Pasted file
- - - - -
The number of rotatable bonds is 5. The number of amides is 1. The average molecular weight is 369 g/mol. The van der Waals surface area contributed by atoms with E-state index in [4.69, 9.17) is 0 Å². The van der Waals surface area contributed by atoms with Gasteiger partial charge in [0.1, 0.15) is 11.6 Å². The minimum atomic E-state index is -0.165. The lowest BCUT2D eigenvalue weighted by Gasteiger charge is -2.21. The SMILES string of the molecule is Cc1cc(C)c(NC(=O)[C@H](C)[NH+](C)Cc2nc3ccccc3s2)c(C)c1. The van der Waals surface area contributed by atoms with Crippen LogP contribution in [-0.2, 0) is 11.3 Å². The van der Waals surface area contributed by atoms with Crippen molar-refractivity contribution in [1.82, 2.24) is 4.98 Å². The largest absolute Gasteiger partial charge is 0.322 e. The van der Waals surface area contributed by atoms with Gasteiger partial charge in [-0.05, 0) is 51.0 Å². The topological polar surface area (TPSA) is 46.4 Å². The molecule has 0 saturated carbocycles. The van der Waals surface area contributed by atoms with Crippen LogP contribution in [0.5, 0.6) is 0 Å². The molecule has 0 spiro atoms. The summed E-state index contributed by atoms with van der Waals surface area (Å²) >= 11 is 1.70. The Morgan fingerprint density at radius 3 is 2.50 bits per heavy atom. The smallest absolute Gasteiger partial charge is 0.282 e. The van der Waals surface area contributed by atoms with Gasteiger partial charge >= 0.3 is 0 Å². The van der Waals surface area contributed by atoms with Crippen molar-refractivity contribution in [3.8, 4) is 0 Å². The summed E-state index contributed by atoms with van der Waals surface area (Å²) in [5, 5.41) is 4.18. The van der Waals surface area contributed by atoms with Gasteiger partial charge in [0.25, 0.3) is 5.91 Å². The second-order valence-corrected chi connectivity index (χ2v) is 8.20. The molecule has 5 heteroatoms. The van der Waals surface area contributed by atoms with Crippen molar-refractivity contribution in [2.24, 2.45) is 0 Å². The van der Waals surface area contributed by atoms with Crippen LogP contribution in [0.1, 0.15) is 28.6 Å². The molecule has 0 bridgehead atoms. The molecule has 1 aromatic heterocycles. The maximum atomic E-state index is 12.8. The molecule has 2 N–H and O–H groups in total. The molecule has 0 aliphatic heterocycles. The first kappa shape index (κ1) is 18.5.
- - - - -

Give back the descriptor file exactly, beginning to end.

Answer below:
The number of rotatable bonds is 5. The number of amides is 1. The average molecular weight is 369 g/mol. The van der Waals surface area contributed by atoms with E-state index in [4.69, 9.17) is 0 Å². The van der Waals surface area contributed by atoms with Gasteiger partial charge in [0.1, 0.15) is 11.6 Å². The minimum atomic E-state index is -0.165. The lowest BCUT2D eigenvalue weighted by Gasteiger charge is -2.21. The SMILES string of the molecule is Cc1cc(C)c(NC(=O)[C@H](C)[NH+](C)Cc2nc3ccccc3s2)c(C)c1. The van der Waals surface area contributed by atoms with Crippen LogP contribution in [-0.2, 0) is 11.3 Å². The van der Waals surface area contributed by atoms with Crippen molar-refractivity contribution in [1.82, 2.24) is 4.98 Å². The largest absolute Gasteiger partial charge is 0.322 e. The van der Waals surface area contributed by atoms with Gasteiger partial charge in [-0.05, 0) is 51.0 Å². The topological polar surface area (TPSA) is 46.4 Å². The molecule has 0 saturated carbocycles. The van der Waals surface area contributed by atoms with Crippen LogP contribution in [0.5, 0.6) is 0 Å². The molecule has 0 spiro atoms. The summed E-state index contributed by atoms with van der Waals surface area (Å²) >= 11 is 1.70. The Morgan fingerprint density at radius 3 is 2.50 bits per heavy atom. The smallest absolute Gasteiger partial charge is 0.282 e. The van der Waals surface area contributed by atoms with Gasteiger partial charge >= 0.3 is 0 Å². The van der Waals surface area contributed by atoms with Crippen molar-refractivity contribution in [3.8, 4) is 0 Å². The summed E-state index contributed by atoms with van der Waals surface area (Å²) in [5, 5.41) is 4.18. The van der Waals surface area contributed by atoms with Gasteiger partial charge in [0.25, 0.3) is 5.91 Å². The second-order valence-corrected chi connectivity index (χ2v) is 8.20. The molecule has 5 heteroatoms. The van der Waals surface area contributed by atoms with Crippen molar-refractivity contribution in [2.24, 2.45) is 0 Å². The van der Waals surface area contributed by atoms with Crippen LogP contribution in [0.1, 0.15) is 28.6 Å². The molecule has 0 bridgehead atoms. The molecule has 1 aromatic heterocycles. The maximum atomic E-state index is 12.8. The molecule has 2 N–H and O–H groups in total. The molecule has 0 aliphatic heterocycles. The first kappa shape index (κ1) is 18.5.